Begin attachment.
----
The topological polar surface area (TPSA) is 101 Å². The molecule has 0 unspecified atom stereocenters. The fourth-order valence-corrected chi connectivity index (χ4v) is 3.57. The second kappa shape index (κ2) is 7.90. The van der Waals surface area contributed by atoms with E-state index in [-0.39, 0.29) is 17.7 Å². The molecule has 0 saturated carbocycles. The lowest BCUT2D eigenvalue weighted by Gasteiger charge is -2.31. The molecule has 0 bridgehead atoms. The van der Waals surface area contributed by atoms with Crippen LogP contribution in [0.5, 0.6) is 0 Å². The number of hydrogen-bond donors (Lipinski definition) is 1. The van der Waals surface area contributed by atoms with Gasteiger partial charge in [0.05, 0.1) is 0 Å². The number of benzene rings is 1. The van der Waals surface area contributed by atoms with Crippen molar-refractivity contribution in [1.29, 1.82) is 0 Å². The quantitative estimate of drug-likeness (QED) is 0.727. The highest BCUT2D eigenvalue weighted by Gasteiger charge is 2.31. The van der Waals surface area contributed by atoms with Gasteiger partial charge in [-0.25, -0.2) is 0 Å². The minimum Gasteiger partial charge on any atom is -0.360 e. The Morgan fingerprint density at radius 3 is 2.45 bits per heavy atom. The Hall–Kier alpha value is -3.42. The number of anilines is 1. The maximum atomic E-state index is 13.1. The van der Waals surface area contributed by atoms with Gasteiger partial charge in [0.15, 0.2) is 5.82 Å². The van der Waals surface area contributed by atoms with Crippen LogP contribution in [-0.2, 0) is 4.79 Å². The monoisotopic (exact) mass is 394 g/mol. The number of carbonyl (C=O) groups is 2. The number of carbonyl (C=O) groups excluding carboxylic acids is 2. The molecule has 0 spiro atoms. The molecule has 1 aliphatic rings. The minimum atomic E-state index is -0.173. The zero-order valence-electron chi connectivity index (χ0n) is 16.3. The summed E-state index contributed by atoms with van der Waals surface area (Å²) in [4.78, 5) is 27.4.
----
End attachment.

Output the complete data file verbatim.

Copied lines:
The topological polar surface area (TPSA) is 101 Å². The molecule has 0 unspecified atom stereocenters. The fourth-order valence-corrected chi connectivity index (χ4v) is 3.57. The second kappa shape index (κ2) is 7.90. The van der Waals surface area contributed by atoms with E-state index in [-0.39, 0.29) is 17.7 Å². The molecule has 0 saturated carbocycles. The lowest BCUT2D eigenvalue weighted by Gasteiger charge is -2.31. The molecule has 0 bridgehead atoms. The van der Waals surface area contributed by atoms with Crippen LogP contribution in [0.5, 0.6) is 0 Å². The number of hydrogen-bond donors (Lipinski definition) is 1. The van der Waals surface area contributed by atoms with Gasteiger partial charge in [0.05, 0.1) is 0 Å². The number of benzene rings is 1. The van der Waals surface area contributed by atoms with Crippen molar-refractivity contribution in [1.29, 1.82) is 0 Å². The quantitative estimate of drug-likeness (QED) is 0.727. The highest BCUT2D eigenvalue weighted by Gasteiger charge is 2.31. The van der Waals surface area contributed by atoms with Gasteiger partial charge in [-0.25, -0.2) is 0 Å². The minimum Gasteiger partial charge on any atom is -0.360 e. The Morgan fingerprint density at radius 3 is 2.45 bits per heavy atom. The Hall–Kier alpha value is -3.42. The number of anilines is 1. The maximum atomic E-state index is 13.1. The van der Waals surface area contributed by atoms with Gasteiger partial charge in [0.15, 0.2) is 5.82 Å². The van der Waals surface area contributed by atoms with Crippen LogP contribution in [-0.2, 0) is 4.79 Å². The monoisotopic (exact) mass is 394 g/mol. The number of carbonyl (C=O) groups is 2. The number of carbonyl (C=O) groups excluding carboxylic acids is 2. The molecule has 0 spiro atoms. The molecule has 1 aliphatic rings. The minimum atomic E-state index is -0.173. The zero-order valence-electron chi connectivity index (χ0n) is 16.3. The summed E-state index contributed by atoms with van der Waals surface area (Å²) in [4.78, 5) is 27.4.